On the death of Sawai Jai Singh, the succession was disputed by two of his sons, and their conflicts were played out against the background of Jat and Maratha insurgency. With the suicide of the elder son, the younger one came to power, but his troubles with his neighbours blighted his enjoyment of it. He was succeeded in turn by two of his own sons, each of whom came to the throne in turn as a minor. This was a period of regency councils, when queen mothers took important decisions within the confines of the zenana, when ministers plotted and the nobles sulked. Again in Chapter Two, fifty years are described in a narrative history, but passages of the chapter focus on two contemporary texts. Pratap Prakash is a court history composed by one of the more able ambassadors of the last of these four rulers, Maharaja Pratap Singh, during his maturity; it addresses particularly Jaipur's relations with the Marathas and daily life in the court of Jaipur, describing the Maharaja's routine and his patronage of music. Of about the same date is a secret memorandum to the British Governor General written by Jean Pillet, a French mercenary in the employ of the same maharaja, setting out the possible benefits of a treaty between Jaipur and the East India Company. This document, preserved in the India Office Library, has never previously been published.

The first half of the nineteenth century, covered in Chapter Three, was again a period of infant kings, regency councils and unstable

rule. There are fewer court sources for this period, but there were some particularly interesting European commentators. James Tod was the East India Company's political agent in Rajputana, who commented on current events in Jaipur as part of his massive scholarly work on the history of the region. Reginald Heber, Bishop of Calcutta, visited Jaipur only briefly, as part of a journey that he made across the whole of northern India, but he wrote an informed and vivid account of corruption at the court and of the architecture and scenery of the city and its environs. Victor Jacquemont was a young French naturalist who stayed in Jaipur in 1832, as part of an expedition to observe the geology, flora and fauna of India for the French government; but his interests ranged far beyond his remit and he offers different perspectives on politics and society in Jaipur at this period. His account is here translated from the French for the first time.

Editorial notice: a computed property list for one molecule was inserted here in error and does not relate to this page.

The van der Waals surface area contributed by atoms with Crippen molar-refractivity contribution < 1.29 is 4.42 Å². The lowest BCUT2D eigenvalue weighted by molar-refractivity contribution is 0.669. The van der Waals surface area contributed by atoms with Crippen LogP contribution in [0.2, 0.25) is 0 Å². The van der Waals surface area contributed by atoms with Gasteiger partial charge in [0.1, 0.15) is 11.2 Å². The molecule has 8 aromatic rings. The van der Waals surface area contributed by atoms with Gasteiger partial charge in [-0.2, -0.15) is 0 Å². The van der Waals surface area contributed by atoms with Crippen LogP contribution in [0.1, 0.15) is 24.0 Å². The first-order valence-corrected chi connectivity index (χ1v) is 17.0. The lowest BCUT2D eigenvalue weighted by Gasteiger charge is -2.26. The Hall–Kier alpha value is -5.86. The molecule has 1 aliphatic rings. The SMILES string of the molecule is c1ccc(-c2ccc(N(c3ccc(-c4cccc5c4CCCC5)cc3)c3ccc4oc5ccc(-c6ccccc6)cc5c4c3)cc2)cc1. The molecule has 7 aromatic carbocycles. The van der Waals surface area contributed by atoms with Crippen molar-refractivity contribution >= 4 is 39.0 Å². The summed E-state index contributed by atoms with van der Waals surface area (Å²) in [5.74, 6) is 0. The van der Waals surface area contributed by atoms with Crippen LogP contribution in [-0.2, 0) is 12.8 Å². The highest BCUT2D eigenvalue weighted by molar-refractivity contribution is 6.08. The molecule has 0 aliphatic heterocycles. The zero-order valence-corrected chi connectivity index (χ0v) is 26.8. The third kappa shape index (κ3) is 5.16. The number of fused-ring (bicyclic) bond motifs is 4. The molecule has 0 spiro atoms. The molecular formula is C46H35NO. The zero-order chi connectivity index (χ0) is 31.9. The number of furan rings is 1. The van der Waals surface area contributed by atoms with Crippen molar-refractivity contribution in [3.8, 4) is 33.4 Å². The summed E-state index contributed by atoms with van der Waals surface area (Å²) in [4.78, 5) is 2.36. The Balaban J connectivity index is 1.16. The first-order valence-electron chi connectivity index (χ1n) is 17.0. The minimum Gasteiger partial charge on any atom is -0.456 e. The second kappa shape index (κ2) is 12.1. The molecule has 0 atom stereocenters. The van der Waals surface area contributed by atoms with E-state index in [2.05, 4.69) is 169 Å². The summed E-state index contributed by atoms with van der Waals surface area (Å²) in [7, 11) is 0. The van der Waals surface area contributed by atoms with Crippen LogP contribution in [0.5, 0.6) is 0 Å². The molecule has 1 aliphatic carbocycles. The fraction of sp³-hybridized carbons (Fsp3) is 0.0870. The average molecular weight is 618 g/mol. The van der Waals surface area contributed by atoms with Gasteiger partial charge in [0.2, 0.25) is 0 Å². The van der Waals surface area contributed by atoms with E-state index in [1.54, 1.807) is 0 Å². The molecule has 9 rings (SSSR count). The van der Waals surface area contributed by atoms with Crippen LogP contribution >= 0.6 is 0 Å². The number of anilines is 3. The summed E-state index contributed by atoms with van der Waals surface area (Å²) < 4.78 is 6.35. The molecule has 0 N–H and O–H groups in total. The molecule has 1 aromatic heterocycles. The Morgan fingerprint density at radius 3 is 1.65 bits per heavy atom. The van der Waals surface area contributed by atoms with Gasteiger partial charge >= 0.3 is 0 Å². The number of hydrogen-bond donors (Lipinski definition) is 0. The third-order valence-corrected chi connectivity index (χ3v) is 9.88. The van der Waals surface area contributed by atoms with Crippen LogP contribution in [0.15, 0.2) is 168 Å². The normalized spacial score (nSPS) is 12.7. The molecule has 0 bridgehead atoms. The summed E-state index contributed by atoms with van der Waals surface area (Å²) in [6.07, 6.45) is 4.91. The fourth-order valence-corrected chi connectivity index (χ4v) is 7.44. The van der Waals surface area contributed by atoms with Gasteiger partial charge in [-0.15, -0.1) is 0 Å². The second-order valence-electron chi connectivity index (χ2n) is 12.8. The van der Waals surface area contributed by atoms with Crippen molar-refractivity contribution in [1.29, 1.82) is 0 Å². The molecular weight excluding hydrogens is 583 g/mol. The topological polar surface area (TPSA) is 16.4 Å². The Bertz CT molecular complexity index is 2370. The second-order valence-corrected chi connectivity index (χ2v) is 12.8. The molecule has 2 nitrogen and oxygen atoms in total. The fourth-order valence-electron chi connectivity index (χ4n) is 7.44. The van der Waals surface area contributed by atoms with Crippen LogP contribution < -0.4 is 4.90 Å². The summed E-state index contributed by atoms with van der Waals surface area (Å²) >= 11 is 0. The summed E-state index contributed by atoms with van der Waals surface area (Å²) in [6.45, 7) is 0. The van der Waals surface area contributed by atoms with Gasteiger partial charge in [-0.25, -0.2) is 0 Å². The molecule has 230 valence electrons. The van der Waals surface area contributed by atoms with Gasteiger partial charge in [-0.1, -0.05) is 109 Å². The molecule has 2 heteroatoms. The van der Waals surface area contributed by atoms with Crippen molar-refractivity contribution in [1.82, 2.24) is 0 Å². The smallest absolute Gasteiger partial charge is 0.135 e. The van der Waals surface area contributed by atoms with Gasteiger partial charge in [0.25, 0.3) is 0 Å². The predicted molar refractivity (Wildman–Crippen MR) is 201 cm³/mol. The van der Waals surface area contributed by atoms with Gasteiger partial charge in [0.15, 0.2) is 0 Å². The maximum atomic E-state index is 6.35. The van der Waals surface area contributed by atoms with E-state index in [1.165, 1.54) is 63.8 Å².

Order and stability were at last restored in the period after the Indian 'Mutiny' of 1857, during the reign of the great Maharaja Ram Singh II. He was a reformer and an institution builder whose reign was regarded by his subjects as an era of 'ram raj' or perfect rule. His adopted son and successor, Maharaja Madho Singh II was somewhat less popular—unfairly so, as he succeeded in building on his inheritance and further developed the city's political and artistic institutions. A British perspective on this period (which is covered in Chapter Four) is provided by the writings of one of the Residents, J.P. Stratton, but the main departure from a narrative of events is provided here by another French source. Louis Rousselet was an aristocratic French traveller who went from one Indian court to another, trading on his sociability and his nationality to ingratiate himself respectively with the British and with Indian rulers. He shared with Ram Singh an interest in photography, and his comments range broadly from topography to the social life of the British community.